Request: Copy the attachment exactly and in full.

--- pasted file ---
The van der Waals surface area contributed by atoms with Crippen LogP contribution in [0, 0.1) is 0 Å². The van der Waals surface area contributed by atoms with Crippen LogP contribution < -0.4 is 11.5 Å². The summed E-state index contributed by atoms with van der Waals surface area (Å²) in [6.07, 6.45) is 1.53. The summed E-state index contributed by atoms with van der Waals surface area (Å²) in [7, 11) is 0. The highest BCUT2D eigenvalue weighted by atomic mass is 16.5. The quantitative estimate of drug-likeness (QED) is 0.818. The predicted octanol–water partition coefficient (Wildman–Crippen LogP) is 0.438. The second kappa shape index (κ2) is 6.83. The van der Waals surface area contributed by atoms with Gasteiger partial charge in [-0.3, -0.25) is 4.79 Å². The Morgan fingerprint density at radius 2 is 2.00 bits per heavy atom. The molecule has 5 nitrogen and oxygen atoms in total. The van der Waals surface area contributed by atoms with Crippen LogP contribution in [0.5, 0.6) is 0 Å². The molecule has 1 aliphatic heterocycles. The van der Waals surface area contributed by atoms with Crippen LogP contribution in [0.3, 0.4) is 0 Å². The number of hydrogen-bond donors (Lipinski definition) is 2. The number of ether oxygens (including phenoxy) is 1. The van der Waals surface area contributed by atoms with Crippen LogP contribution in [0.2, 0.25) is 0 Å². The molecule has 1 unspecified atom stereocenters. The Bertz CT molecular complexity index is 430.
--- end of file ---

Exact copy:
The van der Waals surface area contributed by atoms with Crippen LogP contribution in [0, 0.1) is 0 Å². The van der Waals surface area contributed by atoms with Crippen LogP contribution < -0.4 is 11.5 Å². The summed E-state index contributed by atoms with van der Waals surface area (Å²) in [6.07, 6.45) is 1.53. The summed E-state index contributed by atoms with van der Waals surface area (Å²) in [7, 11) is 0. The highest BCUT2D eigenvalue weighted by atomic mass is 16.5. The quantitative estimate of drug-likeness (QED) is 0.818. The predicted octanol–water partition coefficient (Wildman–Crippen LogP) is 0.438. The second kappa shape index (κ2) is 6.83. The van der Waals surface area contributed by atoms with Gasteiger partial charge in [-0.3, -0.25) is 4.79 Å². The Morgan fingerprint density at radius 2 is 2.00 bits per heavy atom. The molecule has 5 nitrogen and oxygen atoms in total. The van der Waals surface area contributed by atoms with Crippen LogP contribution in [0.5, 0.6) is 0 Å². The molecule has 1 aliphatic heterocycles. The van der Waals surface area contributed by atoms with Crippen LogP contribution in [0.3, 0.4) is 0 Å². The number of hydrogen-bond donors (Lipinski definition) is 2. The number of ether oxygens (including phenoxy) is 1. The van der Waals surface area contributed by atoms with Crippen LogP contribution in [0.2, 0.25) is 0 Å². The molecule has 1 unspecified atom stereocenters. The Bertz CT molecular complexity index is 430.